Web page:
Trevor Graham was found guilty of one charge, but jurors deadlocked two others. The deadlock came when at least one juror had serious problems with the credibility of the athletes who testified and the investigators, as well. However, the government did get a conviction. Graham is the second person from the /*BALCO*/ scandal to be convicted at trial. Lead cyclist /*Tammy Thomas*/ was found guilty by a jury last month, also for perjury.
Jurors convicted Graham of one count of lying when he told investigators he had not talked to admitted steroids dealer Angel Heredia by phone since 1997. The first of the two deadlocked counts charged him with lying when he said he never set up his athletes with drugs from Heredia.
Graham coached track stars Marion Jones and Tim Montgomery, both of whom are now in prison on charges related to the BALCO case.
The second deadlocked count accused Graham of lying when he said he never met Heredia in person even though prosecutors showed jurors a picture of the two together over Christmas in 1996.
On those two charges, jurors deadlocked 10 to 2 and 11 to 1, both for conviction.
Juror Meg McNiece voted to convict.
"The people that couldn't agree felt that all the witnesses had an ax to grind -- to quote -- or something that made them less than believable, including all the athletes and in some cases the agents as well," said McNiece.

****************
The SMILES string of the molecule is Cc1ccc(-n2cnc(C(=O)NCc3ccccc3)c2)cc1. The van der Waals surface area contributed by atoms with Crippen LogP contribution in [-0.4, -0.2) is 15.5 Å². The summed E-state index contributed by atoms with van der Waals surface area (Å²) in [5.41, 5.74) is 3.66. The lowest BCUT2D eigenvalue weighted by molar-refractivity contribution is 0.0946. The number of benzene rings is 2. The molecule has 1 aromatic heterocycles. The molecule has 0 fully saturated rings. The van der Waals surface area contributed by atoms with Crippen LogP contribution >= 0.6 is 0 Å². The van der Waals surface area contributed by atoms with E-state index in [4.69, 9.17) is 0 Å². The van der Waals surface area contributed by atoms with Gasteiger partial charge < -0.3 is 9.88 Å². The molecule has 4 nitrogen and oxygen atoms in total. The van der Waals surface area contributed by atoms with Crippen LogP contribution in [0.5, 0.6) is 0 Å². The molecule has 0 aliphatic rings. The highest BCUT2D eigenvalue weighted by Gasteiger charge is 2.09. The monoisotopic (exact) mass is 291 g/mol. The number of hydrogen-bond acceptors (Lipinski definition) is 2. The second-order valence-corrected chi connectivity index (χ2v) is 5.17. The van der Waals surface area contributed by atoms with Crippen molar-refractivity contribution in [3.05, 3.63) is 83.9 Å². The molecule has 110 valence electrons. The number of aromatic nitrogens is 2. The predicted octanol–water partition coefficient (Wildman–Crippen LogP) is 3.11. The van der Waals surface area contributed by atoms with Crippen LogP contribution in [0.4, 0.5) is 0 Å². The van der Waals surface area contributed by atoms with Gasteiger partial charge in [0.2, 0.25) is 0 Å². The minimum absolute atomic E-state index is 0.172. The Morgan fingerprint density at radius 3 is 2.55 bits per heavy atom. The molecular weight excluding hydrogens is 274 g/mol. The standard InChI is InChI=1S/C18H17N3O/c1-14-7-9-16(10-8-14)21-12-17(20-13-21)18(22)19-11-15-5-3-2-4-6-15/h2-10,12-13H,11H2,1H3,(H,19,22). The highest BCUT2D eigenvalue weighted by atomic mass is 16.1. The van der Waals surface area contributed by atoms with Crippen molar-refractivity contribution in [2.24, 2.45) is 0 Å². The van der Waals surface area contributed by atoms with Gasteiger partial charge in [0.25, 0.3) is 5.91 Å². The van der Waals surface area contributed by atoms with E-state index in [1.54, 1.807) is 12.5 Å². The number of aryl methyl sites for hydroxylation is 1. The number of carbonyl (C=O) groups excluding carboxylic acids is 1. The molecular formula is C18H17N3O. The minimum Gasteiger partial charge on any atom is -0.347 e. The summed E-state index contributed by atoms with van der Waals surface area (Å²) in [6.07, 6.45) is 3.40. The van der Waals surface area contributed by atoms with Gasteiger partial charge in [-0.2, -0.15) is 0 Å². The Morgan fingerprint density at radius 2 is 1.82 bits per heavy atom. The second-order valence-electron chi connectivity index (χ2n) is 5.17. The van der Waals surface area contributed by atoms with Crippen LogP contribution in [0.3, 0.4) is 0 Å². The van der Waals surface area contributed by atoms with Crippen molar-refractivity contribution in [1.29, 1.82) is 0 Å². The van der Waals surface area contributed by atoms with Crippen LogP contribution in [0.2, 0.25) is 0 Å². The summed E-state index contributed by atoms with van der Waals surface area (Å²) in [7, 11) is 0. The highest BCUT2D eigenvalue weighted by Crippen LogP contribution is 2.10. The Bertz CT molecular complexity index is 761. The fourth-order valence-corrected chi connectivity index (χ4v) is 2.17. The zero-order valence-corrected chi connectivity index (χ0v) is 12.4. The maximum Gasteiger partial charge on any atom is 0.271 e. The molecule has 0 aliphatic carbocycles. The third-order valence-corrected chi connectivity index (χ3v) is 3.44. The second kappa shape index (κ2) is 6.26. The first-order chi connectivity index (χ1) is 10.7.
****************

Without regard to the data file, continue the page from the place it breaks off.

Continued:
Juror Lisa Fahey said the two holdouts were unbending.
"We tried every reasoning possible. We were pretty civil in there, but there just -- there was no headway being made at all," said Fahey.
Prosecutors argued that Graham's statements, which they charged were lies, hindered their investigation of the BALCO steroids ring. However, his lawyer maintains they were inconsequential.
"The statements he did make were not material and important to the BALCO investigation and any of the related cases coming out of BALCO," said Graham's lawyer William Keane.
U.S. Attorney Joe Russoniello said he may re-try Graham on the two deadlocked charges.
"Given that their votes were 10 to 2 and 11 to 1 for conviction, there's a very strong probability that we'll be pressing ahead to get some resolution of those short of just an outright dismissal," said Russoniello.
The U.S. Attorney has until June 20th to decide if he'll retry Graham on those two charges. He'll be sentenced in September on the one conviction. The maximum is five years prison time, but under federal sentencing guidelines it's considerably less.
The U.S. Attorney said the outcome has no bearing on /*Barry Bonds*/ who is waiting for a trial date also on perjury charges.